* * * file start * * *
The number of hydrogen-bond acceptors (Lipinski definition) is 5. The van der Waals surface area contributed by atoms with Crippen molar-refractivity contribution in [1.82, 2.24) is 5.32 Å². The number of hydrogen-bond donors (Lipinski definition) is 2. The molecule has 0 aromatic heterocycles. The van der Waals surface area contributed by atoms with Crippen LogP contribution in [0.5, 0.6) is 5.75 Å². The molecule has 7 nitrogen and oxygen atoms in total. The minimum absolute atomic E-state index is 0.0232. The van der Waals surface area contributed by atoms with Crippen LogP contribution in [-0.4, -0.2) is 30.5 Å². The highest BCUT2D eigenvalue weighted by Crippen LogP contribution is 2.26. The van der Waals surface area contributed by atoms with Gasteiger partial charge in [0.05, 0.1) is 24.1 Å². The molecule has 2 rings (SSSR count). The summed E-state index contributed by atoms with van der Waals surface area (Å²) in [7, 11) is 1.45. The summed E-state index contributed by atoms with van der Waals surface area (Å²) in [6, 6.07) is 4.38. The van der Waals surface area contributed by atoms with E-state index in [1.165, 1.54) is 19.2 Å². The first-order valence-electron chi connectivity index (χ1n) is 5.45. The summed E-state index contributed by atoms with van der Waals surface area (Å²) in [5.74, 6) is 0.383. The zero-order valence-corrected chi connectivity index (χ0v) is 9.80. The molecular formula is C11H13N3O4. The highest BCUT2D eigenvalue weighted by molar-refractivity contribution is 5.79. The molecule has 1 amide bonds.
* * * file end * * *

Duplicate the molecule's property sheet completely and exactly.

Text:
The number of hydrogen-bond acceptors (Lipinski definition) is 5. The van der Waals surface area contributed by atoms with Crippen molar-refractivity contribution in [1.82, 2.24) is 5.32 Å². The number of hydrogen-bond donors (Lipinski definition) is 2. The molecule has 0 aromatic heterocycles. The van der Waals surface area contributed by atoms with Crippen LogP contribution in [0.5, 0.6) is 5.75 Å². The molecule has 7 nitrogen and oxygen atoms in total. The minimum absolute atomic E-state index is 0.0232. The van der Waals surface area contributed by atoms with Crippen LogP contribution in [-0.4, -0.2) is 30.5 Å². The highest BCUT2D eigenvalue weighted by Crippen LogP contribution is 2.26. The van der Waals surface area contributed by atoms with Gasteiger partial charge in [0.05, 0.1) is 24.1 Å². The molecule has 2 rings (SSSR count). The summed E-state index contributed by atoms with van der Waals surface area (Å²) in [7, 11) is 1.45. The summed E-state index contributed by atoms with van der Waals surface area (Å²) in [6, 6.07) is 4.38. The van der Waals surface area contributed by atoms with E-state index in [1.165, 1.54) is 19.2 Å². The first-order valence-electron chi connectivity index (χ1n) is 5.45. The summed E-state index contributed by atoms with van der Waals surface area (Å²) in [5.74, 6) is 0.383. The zero-order valence-corrected chi connectivity index (χ0v) is 9.80. The molecular formula is C11H13N3O4. The highest BCUT2D eigenvalue weighted by molar-refractivity contribution is 5.79. The molecule has 1 amide bonds.